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Got a bug in some legacy code which communicates with a payment terminal.

Just before a new payment is started, the code attempts to clear the internal read buffer of the SerialPort.

I trimmed the code down to the bare minimum. It uses the .NET SerialPort type. A read timeout of 50ms is set. Then it reads 512 bytes and continues doing so until no more bytes are read or until a TimeoutException is thrown.

We added a bunch of logging and it showed that the call to the first Read(...) method sometimes takes 10 - 15 minutes, even with a timeout of 50ms. Then a TimeoutException is thrown and the application continues. But during the Read(...) the application hangs.

This doesn't always happen, Windows 2000 machines seem more prone to this error for some reason.

public class Terminal
    private SerialPort _serialPort = new SerialPort();

    public void ClearReadBuffer()
            _serialPort.ReadTimeout = 50;
            int length;
                var buffer = new byte[512];
                length = _serialPort.Read(buffer, 0, 512);
            } while (length > 0);
        catch (TimeoutException) {}

Any help is appreciated.

PS: Most error reports are coming from W2K machines where the device is connected to an EdgePort, which simulates a bunch of virtual COM ports. Its driver creates a bunch (8 or so) local COM port.

But we also have reports from Windows 7. We can also reproduce the issue if we directly connect the device to the PC (no EdgePort). However not as often and when it happens the delay it not 10 minutes, but more like 1 - 2 minutes.

Update: Tried a lot of things to fix this. Was hard to reproduce, but occurred quite often in the field because there it is distributed on thousand of PCs. Actually replaced the .NET 2.0 SerialPort type with another open source version. Worked without a problem on the one PC where we could actually reproduce it like 60 - 70% of the time. But alas, during a pilot test in production the problems still continued to occur.

The code for the payment terminal was written a couple of years earlier and I ported it to anonther application. During the port I re-factored some code, but kept the original functionality. When communicating with the terminal the code would:

  1. Fire off another thread from the thread pool
  2. Send the message to the device
  3. Read from the serial port until a response had been received or a timeout occurred.

Meanwhile the main thread had a while loop which contained a Thread.Sleep(50) and an Application.DoEvents() call (yuck!). I refactored this whole "wait loop" out of it and made use of a WaitHandle (AutoResetEvent / ManualResetEvent). I just waited until this handle was set. Worked without a problem, but on certain PCs all serial port communication would freeze for minutes until something triggered it. Re-enabled the Application.DoEvents() way of working and the problems were gone.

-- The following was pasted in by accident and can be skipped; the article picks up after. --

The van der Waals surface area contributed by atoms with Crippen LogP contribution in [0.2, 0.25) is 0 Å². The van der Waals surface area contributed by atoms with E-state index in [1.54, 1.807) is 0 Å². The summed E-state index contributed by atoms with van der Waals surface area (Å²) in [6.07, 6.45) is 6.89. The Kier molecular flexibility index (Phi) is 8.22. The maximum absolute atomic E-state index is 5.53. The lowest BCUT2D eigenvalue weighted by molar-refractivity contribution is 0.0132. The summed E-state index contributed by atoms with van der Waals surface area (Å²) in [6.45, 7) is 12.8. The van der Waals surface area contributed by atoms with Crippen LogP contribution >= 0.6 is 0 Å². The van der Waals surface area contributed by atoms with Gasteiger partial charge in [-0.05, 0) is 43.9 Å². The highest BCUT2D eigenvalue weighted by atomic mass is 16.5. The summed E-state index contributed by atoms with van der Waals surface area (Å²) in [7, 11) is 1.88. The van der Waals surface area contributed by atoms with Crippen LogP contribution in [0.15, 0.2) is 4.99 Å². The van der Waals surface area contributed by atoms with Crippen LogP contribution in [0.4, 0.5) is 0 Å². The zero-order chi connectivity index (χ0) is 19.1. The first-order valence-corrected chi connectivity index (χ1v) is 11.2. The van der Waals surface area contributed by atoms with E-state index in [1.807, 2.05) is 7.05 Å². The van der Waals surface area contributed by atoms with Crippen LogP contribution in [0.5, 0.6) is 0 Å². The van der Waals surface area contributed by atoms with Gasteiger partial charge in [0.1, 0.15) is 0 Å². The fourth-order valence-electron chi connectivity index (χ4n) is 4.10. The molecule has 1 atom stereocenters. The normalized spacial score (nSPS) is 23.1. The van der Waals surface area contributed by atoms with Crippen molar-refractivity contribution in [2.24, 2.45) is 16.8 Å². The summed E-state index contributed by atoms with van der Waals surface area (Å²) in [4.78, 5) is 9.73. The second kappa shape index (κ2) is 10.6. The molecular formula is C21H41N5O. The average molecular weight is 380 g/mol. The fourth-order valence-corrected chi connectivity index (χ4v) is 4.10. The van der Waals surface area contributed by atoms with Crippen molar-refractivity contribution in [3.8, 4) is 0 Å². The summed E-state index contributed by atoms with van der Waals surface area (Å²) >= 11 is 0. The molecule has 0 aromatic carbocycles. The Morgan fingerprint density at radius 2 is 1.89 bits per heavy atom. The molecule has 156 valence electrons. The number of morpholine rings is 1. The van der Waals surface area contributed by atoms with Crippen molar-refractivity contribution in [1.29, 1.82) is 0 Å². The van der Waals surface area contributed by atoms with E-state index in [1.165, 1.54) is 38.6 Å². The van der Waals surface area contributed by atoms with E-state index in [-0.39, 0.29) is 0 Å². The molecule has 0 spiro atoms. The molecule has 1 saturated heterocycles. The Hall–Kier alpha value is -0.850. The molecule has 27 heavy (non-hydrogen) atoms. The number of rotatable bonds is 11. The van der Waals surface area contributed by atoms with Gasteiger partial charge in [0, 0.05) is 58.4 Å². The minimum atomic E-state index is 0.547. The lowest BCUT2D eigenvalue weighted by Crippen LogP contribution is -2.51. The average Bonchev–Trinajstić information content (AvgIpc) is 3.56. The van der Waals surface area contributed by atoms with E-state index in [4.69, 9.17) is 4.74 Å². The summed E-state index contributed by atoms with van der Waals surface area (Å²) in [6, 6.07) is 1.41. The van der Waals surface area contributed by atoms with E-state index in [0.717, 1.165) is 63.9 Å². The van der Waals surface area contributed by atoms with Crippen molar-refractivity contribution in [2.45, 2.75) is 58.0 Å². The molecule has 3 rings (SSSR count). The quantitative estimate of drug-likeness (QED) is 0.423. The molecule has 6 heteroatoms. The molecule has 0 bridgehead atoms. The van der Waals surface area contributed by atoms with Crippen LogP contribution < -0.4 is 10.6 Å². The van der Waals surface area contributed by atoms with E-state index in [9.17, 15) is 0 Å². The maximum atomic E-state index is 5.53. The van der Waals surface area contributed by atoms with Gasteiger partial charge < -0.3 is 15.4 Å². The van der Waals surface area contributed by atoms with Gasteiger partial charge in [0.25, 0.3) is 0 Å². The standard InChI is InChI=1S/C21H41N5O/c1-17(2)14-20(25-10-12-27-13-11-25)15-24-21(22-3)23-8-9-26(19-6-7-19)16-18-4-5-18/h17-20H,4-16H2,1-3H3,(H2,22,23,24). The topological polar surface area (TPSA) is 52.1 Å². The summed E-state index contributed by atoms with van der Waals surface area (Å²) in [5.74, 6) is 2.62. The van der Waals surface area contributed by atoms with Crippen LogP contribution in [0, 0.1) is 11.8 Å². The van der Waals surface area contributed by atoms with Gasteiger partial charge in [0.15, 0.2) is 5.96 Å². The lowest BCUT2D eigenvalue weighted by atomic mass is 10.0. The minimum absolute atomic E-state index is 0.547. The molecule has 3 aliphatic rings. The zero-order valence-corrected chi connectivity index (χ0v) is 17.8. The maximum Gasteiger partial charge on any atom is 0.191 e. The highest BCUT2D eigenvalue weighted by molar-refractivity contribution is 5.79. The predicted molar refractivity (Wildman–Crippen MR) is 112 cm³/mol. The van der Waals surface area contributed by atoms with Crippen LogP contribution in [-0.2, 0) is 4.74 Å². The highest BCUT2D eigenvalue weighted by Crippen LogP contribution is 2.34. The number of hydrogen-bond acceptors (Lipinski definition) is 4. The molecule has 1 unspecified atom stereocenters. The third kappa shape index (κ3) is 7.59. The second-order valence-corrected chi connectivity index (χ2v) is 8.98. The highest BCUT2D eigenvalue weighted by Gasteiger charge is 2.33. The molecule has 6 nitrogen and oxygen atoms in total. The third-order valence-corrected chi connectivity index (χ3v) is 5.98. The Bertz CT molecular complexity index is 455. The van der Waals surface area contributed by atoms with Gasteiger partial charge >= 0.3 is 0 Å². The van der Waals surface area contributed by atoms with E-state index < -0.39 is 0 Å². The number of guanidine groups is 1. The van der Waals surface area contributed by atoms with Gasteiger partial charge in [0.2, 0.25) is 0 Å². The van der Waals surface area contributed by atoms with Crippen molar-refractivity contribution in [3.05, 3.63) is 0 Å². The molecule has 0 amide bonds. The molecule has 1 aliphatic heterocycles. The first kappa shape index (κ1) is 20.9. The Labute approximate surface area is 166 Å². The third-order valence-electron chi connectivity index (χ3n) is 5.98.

It is still in there unfortunately, a riddle to me why it is required here and why it causes such severe side effects. The applications supports 5 other types of serial port devices. Communicating with these devices never required anything like this.

share|improve this question
Not sure if you saw this article: social.msdn.microsoft.com/forums/en-US/csharpgeneral/thread/… . Any chance it's hardware/vendor-specific? – reuben Jul 5 '12 at 8:30
I would have thought this is driver related more than anything else. Is the behaviour definitely linked to OS? Or is it just that your win2000 machine may have a dodgy UART + driver? – zeFrenchy Jul 5 '12 at 8:31
No, also reports from Windows 7 machines. So probably not tied to the OS itself. But all uses the same EdgePort hardware / driver. – Christophe Geers Jul 5 '12 at 8:34
Perhaps the SerialPort class uses Windows messages (wndproc), and that it therefore needs the DoEvents if you block the main thread? In that case (or maybe in any case) the proper solution would be to not block the main thread. – Herman Dec 16 '12 at 18:57
up vote 5 down vote accepted

maybe adding a test on port's 'bytes to read' may help steer clear of badly coded drivers:

length = (_serialPort.BytesToRead > 0) ? _serialPort.Read(buffer, 0, 512) : 0;

better still, use



share|improve this answer
I would expect DiscardInBuffer to resolve this, be good to find out if it does. – Peter Jul 13 '12 at 20:21
Rewrote the ClearBufferMethod. First cleared the Windows driver buffer (DiscardInBuffer), then the SerialPort's internal buffer (if anything was present). This no longer blocked, since most of the time the Read(...) method was not called. However the SerialPort instance still froze for 5 - 10 minutes on a subsequent Write(...). Weird stuff, actually wound up replacing .NET (2.0) SerialPort type. Works fine now. – Christophe Geers Jul 14 '12 at 8:59
@Christophe Geers I have been working with a problem that sounds a lot like this. Do you mean you finally re-wrote the .NET serial port type with your own implementation? Do you have any more insights to share about what exactly was the problem or which parts had to be changed? – mickeyf Aug 14 '12 at 15:18
@mickeyf See the update in my question for more details. – Christophe Geers Aug 14 '12 at 17:28

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